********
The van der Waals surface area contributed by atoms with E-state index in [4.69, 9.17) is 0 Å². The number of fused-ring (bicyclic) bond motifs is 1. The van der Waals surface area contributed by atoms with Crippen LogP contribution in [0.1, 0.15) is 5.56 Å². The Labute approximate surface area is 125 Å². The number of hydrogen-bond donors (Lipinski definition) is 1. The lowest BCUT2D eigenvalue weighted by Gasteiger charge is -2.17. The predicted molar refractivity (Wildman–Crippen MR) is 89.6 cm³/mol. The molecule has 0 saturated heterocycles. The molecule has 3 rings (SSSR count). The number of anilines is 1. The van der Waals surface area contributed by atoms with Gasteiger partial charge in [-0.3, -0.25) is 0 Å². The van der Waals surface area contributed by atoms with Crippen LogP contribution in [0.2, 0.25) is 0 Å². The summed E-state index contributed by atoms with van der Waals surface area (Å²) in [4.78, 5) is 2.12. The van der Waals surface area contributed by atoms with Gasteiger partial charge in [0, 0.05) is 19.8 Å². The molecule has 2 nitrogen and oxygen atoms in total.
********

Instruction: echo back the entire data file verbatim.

The van der Waals surface area contributed by atoms with E-state index in [4.69, 9.17) is 0 Å². The number of fused-ring (bicyclic) bond motifs is 1. The van der Waals surface area contributed by atoms with Crippen LogP contribution in [0.1, 0.15) is 5.56 Å². The Labute approximate surface area is 125 Å². The number of hydrogen-bond donors (Lipinski definition) is 1. The lowest BCUT2D eigenvalue weighted by Gasteiger charge is -2.17. The predicted molar refractivity (Wildman–Crippen MR) is 89.6 cm³/mol. The molecule has 0 saturated heterocycles. The molecule has 3 rings (SSSR count). The number of anilines is 1. The van der Waals surface area contributed by atoms with Gasteiger partial charge in [-0.3, -0.25) is 0 Å². The van der Waals surface area contributed by atoms with Crippen LogP contribution in [0.2, 0.25) is 0 Å². The summed E-state index contributed by atoms with van der Waals surface area (Å²) in [4.78, 5) is 2.12. The van der Waals surface area contributed by atoms with Gasteiger partial charge in [0, 0.05) is 19.8 Å². The molecule has 2 nitrogen and oxygen atoms in total.